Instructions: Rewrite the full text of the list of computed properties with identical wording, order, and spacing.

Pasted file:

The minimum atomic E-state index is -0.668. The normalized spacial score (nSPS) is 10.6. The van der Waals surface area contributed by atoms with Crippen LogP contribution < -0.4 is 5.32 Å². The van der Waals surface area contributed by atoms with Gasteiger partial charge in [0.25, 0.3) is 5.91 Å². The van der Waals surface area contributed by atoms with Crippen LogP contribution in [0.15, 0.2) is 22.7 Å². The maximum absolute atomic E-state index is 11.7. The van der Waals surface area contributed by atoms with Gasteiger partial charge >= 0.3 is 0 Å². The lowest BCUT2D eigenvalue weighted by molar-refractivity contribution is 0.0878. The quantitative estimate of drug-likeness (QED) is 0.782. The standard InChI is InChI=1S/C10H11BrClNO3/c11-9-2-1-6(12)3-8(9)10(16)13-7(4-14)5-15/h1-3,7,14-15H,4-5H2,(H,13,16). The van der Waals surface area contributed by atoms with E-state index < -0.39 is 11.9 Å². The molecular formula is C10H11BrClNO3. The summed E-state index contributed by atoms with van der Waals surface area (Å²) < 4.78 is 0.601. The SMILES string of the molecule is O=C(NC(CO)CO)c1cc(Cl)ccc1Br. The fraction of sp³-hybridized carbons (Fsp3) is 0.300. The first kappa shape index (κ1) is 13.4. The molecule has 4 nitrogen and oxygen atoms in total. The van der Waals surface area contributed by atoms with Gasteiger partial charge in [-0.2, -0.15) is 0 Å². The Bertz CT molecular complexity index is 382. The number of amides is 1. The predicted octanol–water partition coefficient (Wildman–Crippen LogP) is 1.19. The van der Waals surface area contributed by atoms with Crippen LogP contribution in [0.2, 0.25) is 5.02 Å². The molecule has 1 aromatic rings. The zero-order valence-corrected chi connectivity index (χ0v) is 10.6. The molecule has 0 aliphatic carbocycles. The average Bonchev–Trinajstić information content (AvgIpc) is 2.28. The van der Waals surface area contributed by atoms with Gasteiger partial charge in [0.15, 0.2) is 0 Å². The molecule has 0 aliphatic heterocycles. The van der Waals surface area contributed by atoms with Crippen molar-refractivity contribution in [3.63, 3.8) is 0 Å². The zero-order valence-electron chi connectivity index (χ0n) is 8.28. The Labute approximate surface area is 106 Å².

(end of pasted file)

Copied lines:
The minimum atomic E-state index is -0.668. The normalized spacial score (nSPS) is 10.6. The van der Waals surface area contributed by atoms with Crippen LogP contribution < -0.4 is 5.32 Å². The van der Waals surface area contributed by atoms with Gasteiger partial charge in [0.25, 0.3) is 5.91 Å². The van der Waals surface area contributed by atoms with Crippen LogP contribution in [0.15, 0.2) is 22.7 Å². The maximum absolute atomic E-state index is 11.7. The van der Waals surface area contributed by atoms with Gasteiger partial charge >= 0.3 is 0 Å². The lowest BCUT2D eigenvalue weighted by molar-refractivity contribution is 0.0878. The quantitative estimate of drug-likeness (QED) is 0.782. The standard InChI is InChI=1S/C10H11BrClNO3/c11-9-2-1-6(12)3-8(9)10(16)13-7(4-14)5-15/h1-3,7,14-15H,4-5H2,(H,13,16). The van der Waals surface area contributed by atoms with E-state index < -0.39 is 11.9 Å². The molecular formula is C10H11BrClNO3. The summed E-state index contributed by atoms with van der Waals surface area (Å²) < 4.78 is 0.601. The SMILES string of the molecule is O=C(NC(CO)CO)c1cc(Cl)ccc1Br. The fraction of sp³-hybridized carbons (Fsp3) is 0.300. The first kappa shape index (κ1) is 13.4. The molecule has 4 nitrogen and oxygen atoms in total. The van der Waals surface area contributed by atoms with Gasteiger partial charge in [-0.2, -0.15) is 0 Å². The Bertz CT molecular complexity index is 382. The number of amides is 1. The predicted octanol–water partition coefficient (Wildman–Crippen LogP) is 1.19. The van der Waals surface area contributed by atoms with Crippen LogP contribution in [0.2, 0.25) is 5.02 Å². The molecule has 1 aromatic rings. The zero-order valence-corrected chi connectivity index (χ0v) is 10.6. The molecule has 0 aliphatic carbocycles. The average Bonchev–Trinajstić information content (AvgIpc) is 2.28. The van der Waals surface area contributed by atoms with Gasteiger partial charge in [0.15, 0.2) is 0 Å². The molecule has 0 aliphatic heterocycles. The van der Waals surface area contributed by atoms with Crippen molar-refractivity contribution in [3.63, 3.8) is 0 Å². The zero-order valence-electron chi connectivity index (χ0n) is 8.28. The Labute approximate surface area is 106 Å².